Open source intelligence (OSINT) is a method of using open source tools to collect information from publicly available sources and then analyse it in order to make a decision or take some action. OSINT can be helpful in the right hands, but harmful when hackers use it to learn more about your organisation.
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Getting to know these open source tools and using them to collect data on your own organisation will enable you to tailor your remediation efforts to further secure your organisation.
In my work as a penetration tester, I am amazed at the amount of information one can garner about a particular organisation. During social engineering tests, the more information I can gather about the organisation I am testing, the more persuasive the results will be. Collecting employee names, job roles, organisational hierarchies, systems/software in use, even friend lists, likes/dislikes and favourite topics help me (as an ethical hacker) build convincing data to test “the human firewall.” I am able to show the organisation that hired me that, if I can do it, so can an attacker.
Information collection tools
To begin defending against OSINT-based attacks, it is first important to understand the information that can be gathered about an organisation and the open source intelligence software that can be used to gather it.
Collating technical information on an organisation’s public-facing systems is the first step. Internet registries, coupled with services such as Shodan or VPN Hunter, can highlight and identify an organisation’s Web servers, mail servers, remote access endpoints and many other Internet-facing devices.
Once the applicable systems have been identified, the Google Hacking Database (GHDB) can be used to detect vulnerabilities within systems without actually coming in contact with them. GHDB contains hundreds of “Google dorks” (search terms which can be used to identify system vulnerabilities from their cached Google pages), which can be accessed with a handy search function. These can prove to be an absolute treasure trove if used correctly.
Tools also exist to harvest information from all the major social networks. There are many ways to harvest data from social networks but, depending on how the tool performs the data collection, it may break the sites' terms of service. Therefore, I won’t discuss the tools to do this. Just bear in mind the information they harvest, including names, online handles, locations, jobs, friends, pictures, etc. can be a goldmine for a malicious social engineer. In my work as an ethical pen tester, I replace these tools with manual searches through the sites, which reveals the same information, although the process tends to be slower.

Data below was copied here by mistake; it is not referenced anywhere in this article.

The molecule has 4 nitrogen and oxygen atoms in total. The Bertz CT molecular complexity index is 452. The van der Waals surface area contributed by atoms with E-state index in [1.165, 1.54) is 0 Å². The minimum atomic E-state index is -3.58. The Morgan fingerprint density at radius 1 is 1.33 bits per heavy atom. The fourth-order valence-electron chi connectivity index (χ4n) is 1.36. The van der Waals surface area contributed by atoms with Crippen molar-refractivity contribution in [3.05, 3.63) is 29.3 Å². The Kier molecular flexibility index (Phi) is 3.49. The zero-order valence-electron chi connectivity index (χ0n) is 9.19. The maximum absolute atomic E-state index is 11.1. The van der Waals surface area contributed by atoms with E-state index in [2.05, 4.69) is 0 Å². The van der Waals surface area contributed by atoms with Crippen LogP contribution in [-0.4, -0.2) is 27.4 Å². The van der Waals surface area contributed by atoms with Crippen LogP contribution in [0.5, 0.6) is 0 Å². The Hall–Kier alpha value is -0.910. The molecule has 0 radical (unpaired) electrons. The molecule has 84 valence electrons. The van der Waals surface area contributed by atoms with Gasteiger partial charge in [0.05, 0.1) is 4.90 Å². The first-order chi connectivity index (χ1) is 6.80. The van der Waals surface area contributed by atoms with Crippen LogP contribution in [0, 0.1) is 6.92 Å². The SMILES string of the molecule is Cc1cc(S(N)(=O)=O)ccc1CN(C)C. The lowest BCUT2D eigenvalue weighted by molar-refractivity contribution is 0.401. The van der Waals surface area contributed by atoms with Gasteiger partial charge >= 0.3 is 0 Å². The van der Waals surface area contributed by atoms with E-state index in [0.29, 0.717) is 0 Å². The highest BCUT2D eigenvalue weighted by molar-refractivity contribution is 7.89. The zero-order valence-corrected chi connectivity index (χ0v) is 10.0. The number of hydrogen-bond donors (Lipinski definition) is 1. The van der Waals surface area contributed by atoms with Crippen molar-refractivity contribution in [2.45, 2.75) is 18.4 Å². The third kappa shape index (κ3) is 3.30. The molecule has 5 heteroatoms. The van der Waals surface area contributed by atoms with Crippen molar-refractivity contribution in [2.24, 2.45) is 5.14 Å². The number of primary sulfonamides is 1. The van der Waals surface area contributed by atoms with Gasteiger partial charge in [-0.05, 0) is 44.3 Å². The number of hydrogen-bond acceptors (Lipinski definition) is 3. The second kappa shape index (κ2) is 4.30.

More open source security tools
Burp Suite detects application vulnerabilities
WPScan provides WordPress plug-in security
Other tools exist to collate data on people, such as pipl.com, which helps aggregate information about individuals into one place. There are even tools, such as Creepy, which collect geolocation information from Twitter, FourSquare and various image-hosting sites to paint a picture of particular users’ movements or even their current locations. These tools are passive, in that the attacker does not “touch” any of the systems or people involved in the intelligence-gathering process and simply collates all the available information.
Plugging the intelligence leaks
With the right tools and knowledge, collecting this information is relatively simple, but what can be done to defend against attackers gathering this cybersecurity intelligence? Unfortunately, there isn’t a silver bullet that will prevent the collection of this information. However, from a physical point of view, there are some defensive steps that can be taken, including:
- Keeping systems patches up-to-date;
- Stripping metadata from any corporate document posted to the Internet; and
- Using robots.txt or metatags to stop Google and other search engines from indexing sensitive pages.
Changes in user perception are even more vital to stem the flow of information leaking into social networks, image-sharing sites and the like. Training on the dangers of revealing this information, and how to spot suspicious emails, friend requests, social messages and phone calls, should be conducted regularly.
Getting to know these open source tools and using them to collect data on your own organisation will enable you to tailor your remediation efforts to further secure your organisation. Once the risks are understood, bringing in the relevant training and procedures will help reduce the overall attack surface your organisation presents. Inevitably, and necessarily, this will be a gradual and evolving process, but one which is essential to maintain a reasonable level of assurance that the information you give away will not come back to harm you.
About the author:
Mike McLaughlin is a penetration tester working for First Base Technologies, an information security consultancy in the UK. Mike's daily work consists of both internal and external network based penetration testing, Web application penetration testing, and social engineering.
This was first published in June 2012